First came paper...
It all began with the process of writing and putting symbols on paper. Socrates warned everyone against writing because it would “create forgetfulness in the learners’ souls”. He thought that writing would make people “not use their memories”. He also predicted that it would never take off. Socrates ended up with a lot of egg on his face, as writing became the standard for non-verbal communication.
Then came the press...
The printing press was invented and heralded as the greatest revolution known to man. Writer and thinker Johannes Trithemius said it would make people lazy. Writing and copying builds character, he said, and that would be completely lost. He even predicted an early demise of the “infernal” printing press. Johannes, it turns out, ended up with a similar quantity of egg on his face, as the printing press changed the world.
And finally, the screen
eBooks made an appearance. Most people laughed at the dim, fuzzy eInk technology as well as the poor formatting of the book. Lots of people dismissed it as a poor substitute to reading a book. The reasons ranged from, “the experience isn’t the same”, to “there’s something about the touch and smell of paper”.
Yet, the eBook industry took off like a rocket, with people buying millions of eInk devices. They even started reading on tablets and phones. eBook sales jumped by more than 1,000 per cent, print sales started to plummet and large booksellers shut down. eBook reading apps became a hot category and literally every book had a digital version. The end of the paperback was on the horizon.
The next part of the story is getting written right now, and introduces a serious twist in the tale.
Bringing paper back
The prediction was that by 2016, digital would be far ahead of print and by 2020, printed books would be as rare as CDs. That digital obliteration of print never really happened. Instead, the sales of eBooks are slowing down. New figures collected from over 1,200 publishers worldwide seem to indicate that eBook sales fell by 10 per cent in the first half of 2015. Then there are other indicators.
While the sales of e-reader devices hit an all-time high in 2011, that number dropped by about 25 per cent in 2014. Even the number of people who only read eBooks has taken a beating. New book stores are opening, publishers are adding more printing infrastructure, storage space for printed books is being increased worldwide. The eBook terror may well have abated. And that is a huge shock to the digital system. Movies, music, newspapers, TV and in fact, all other media forms have taken a huge blow and bowed down to the digital frontier. Books may well be the only medium that has resisted the digital trend.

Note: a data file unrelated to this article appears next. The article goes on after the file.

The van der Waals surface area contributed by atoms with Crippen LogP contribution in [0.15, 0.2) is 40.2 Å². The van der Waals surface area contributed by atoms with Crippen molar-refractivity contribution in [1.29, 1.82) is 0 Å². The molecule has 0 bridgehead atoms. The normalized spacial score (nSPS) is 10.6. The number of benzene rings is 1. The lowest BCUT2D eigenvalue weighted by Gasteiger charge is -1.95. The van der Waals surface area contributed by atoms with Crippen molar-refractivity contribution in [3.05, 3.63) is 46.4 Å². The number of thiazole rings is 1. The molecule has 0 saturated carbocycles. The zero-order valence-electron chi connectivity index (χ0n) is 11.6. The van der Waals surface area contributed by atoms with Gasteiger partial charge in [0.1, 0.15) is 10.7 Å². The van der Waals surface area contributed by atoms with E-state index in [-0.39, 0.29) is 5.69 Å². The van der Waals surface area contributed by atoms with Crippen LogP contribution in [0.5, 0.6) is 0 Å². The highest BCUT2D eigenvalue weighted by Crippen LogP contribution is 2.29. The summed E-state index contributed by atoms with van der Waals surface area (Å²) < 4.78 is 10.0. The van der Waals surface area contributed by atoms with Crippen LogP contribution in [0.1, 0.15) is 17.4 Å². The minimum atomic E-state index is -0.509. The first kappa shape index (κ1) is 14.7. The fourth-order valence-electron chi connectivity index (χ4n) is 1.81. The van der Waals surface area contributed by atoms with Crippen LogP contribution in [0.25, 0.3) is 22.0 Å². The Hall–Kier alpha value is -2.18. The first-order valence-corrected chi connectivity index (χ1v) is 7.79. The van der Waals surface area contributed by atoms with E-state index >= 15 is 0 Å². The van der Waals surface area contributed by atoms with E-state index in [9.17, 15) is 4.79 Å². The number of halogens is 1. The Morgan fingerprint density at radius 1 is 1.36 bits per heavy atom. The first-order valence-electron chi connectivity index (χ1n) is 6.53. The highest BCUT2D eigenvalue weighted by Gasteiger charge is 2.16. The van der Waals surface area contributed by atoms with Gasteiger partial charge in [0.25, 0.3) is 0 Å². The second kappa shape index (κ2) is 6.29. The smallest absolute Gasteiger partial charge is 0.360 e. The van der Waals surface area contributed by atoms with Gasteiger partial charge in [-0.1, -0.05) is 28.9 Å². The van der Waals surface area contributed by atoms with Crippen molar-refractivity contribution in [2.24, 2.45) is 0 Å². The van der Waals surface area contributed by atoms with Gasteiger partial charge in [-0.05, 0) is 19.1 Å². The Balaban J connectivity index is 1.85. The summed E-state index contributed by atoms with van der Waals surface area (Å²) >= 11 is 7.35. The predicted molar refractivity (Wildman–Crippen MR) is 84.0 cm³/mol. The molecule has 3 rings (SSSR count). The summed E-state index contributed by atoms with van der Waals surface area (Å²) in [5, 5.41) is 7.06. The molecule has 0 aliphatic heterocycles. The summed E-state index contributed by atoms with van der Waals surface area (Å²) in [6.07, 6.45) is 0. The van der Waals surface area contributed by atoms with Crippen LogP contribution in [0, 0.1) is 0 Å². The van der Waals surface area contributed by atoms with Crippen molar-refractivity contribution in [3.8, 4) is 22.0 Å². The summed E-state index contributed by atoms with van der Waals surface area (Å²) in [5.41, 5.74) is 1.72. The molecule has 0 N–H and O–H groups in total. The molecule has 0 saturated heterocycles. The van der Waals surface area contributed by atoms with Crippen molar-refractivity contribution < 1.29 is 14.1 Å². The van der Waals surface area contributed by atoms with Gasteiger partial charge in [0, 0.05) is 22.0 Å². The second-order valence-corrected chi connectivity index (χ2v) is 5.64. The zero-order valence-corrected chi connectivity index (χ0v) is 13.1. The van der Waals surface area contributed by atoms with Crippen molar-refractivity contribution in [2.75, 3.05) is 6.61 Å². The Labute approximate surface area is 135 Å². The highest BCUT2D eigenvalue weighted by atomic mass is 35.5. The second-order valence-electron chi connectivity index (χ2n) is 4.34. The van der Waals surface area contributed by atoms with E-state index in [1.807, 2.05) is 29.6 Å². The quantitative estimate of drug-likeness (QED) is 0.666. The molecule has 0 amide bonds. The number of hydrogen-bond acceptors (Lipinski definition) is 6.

What killed the e-reader?
There are many reasons for the printed book being so resilient. Primarily, the price of eBooks has left most people cold. Given that there’s zero friction in publishing and buying, instant delivery, no transportation and storage charges, no manufacturing costs and easy availability, digital books should cost about one-fifth the price of a print book. That hasn’t happened. Between the greed of publishers and online sellers, egos of authors and poor strategy, the price of digital books has remained at par (and is sometimes higher) with its print counterpart.
The second reason is the myth of the digital native. Young readers were supposed to make the transition towards the digital format effortlessly. Surprisingly, they haven’t. The third is the hybrid reader who reads both, but has started to buy more print than eBooks. Most travellers like eBooks while those who read at home tend to prefer print.
Another disappointment with digital books comes from the fact that there is very little value added. Considering the technology that is in place, an eBook should be able to do far more than just look up words, take a few notes and mark something with a highlighter. To many, the turning of an eInk page is still a bother and reading on a tablet or mobile device still strains the eye.
Turning a new page
The multi-media potential of eBooks has just not been realised. But this digital v/s paper war is in no way over. While print has made a huge and surprising comeback, the eBook army has started fighting back. All-you-can-read digital library services, subscription models and lower prices may still tilt the scale. In the end, it’s going to come down to how you feel when you sit down with a book. Would you rather curl up with an actual book or hold a reader in your hand? That preference may well determine the winner in this pixel v/s print battle.
Rajiv Makhni is managing editor, Technology, NDTV, and the anchor of Gadget Guru, Cell Guru and Newsnet 3
From HT Brunch, October 4
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